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Proceedings Paper

Characterization of the role of oxide spacers in multilayer-enhanced SERS probes
Author(s): Pietro Strobbia; Alex Henegar; Theodosia Gougousi; Brian M. Cullum
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Paper Abstract

Surface enhanced Raman spectroscopy (SERS) has several advantages as a transduction method for many types of optical sensors, due to its sensitivity and potential for multiplexed detection. Over the years, SERS probes have been developed to be capable of extreme sensitivities, with single molecule SERS having been achieved in randomly located hot-spots of colloidal aggregates. However, these structures suffer from significant irreproducibility, due to the randomness of the aggregation. Alternatively, strategies such as ordered 2D arrays or enhancement based on single probes (e.g. immunno-nanosensors, nanostars) have high reproducibilities but limited enhancement factors. In our laboratory a widely applicable enhancing geometry based on metal thin films interleaved with dielectric spacers that takes advantage of interaction into the volume of the probe (perpendicularly to the surface) to enhance the signal independently from the underlying structure has been developed. Preliminary evidence into the mechanism of this enhancement suggests that the dielectric spacer material and thickness play a key role in the magnitude of the resulting enhancement. In this paper we investigate the thickness dependence of the multilayer enhancement using substrates fabricated using ultrathin oxide deposited by atomic layer deposition as spacers. The SERS enhancement measured for substrates based on semiconductor and dielectric materials have been characterized in order to understand the origin of this dependence. In addition a model to describe the mechanism by which the spacer properties influence the multilayer enhancement will also be discussed.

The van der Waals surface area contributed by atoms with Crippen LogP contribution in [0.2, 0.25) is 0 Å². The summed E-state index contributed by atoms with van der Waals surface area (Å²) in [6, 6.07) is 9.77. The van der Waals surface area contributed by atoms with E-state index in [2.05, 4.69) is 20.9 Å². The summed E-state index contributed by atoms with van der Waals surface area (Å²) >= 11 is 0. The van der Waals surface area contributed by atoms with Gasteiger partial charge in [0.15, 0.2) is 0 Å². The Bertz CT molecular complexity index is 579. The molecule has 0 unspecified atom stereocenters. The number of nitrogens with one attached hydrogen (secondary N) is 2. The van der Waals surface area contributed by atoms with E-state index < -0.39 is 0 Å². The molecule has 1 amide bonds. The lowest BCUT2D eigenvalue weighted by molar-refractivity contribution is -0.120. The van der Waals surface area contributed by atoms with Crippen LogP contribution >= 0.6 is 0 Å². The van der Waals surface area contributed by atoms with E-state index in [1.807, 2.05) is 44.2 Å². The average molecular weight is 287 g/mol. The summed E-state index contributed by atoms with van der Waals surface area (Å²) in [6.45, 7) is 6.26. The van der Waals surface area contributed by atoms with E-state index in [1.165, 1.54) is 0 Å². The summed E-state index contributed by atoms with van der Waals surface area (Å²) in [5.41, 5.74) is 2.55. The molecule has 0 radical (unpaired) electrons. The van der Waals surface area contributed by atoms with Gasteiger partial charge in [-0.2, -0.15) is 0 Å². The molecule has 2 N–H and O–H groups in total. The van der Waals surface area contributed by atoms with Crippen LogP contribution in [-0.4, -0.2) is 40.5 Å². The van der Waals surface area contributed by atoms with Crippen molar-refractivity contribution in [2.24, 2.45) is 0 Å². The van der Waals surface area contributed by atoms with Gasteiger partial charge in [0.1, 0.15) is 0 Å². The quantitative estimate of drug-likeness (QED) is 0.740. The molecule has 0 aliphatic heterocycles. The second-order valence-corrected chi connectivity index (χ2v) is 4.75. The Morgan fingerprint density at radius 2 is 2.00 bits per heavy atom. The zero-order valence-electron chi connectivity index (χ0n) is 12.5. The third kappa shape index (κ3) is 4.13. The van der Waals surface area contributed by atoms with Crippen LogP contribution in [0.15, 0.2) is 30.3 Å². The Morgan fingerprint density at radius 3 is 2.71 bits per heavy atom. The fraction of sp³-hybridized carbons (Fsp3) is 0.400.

Paper Details

Date Published: 13 May 2015
PDF: 8 pages
Proc. SPIE 9487, Smart Biomedical and Physiological Sensor Technology XII, 94870P (13 May 2015); doi: 10.1117/12.2177467
Show Author Affiliations
Pietro Strobbia, Univ. of Maryland, Baltimore County (United States)
Alex Henegar, Univ. of Maryland, Baltimore County (United States)
Theodosia Gougousi, Univ. of Maryland, Baltimore County (United States)
Brian M. Cullum, Univ. of Maryland, Baltimore County (United States)

Published in SPIE Proceedings Vol. 9487:
Smart Biomedical and Physiological Sensor Technology XII
Brian M. Cullum; Eric S. McLamore, Editor(s)

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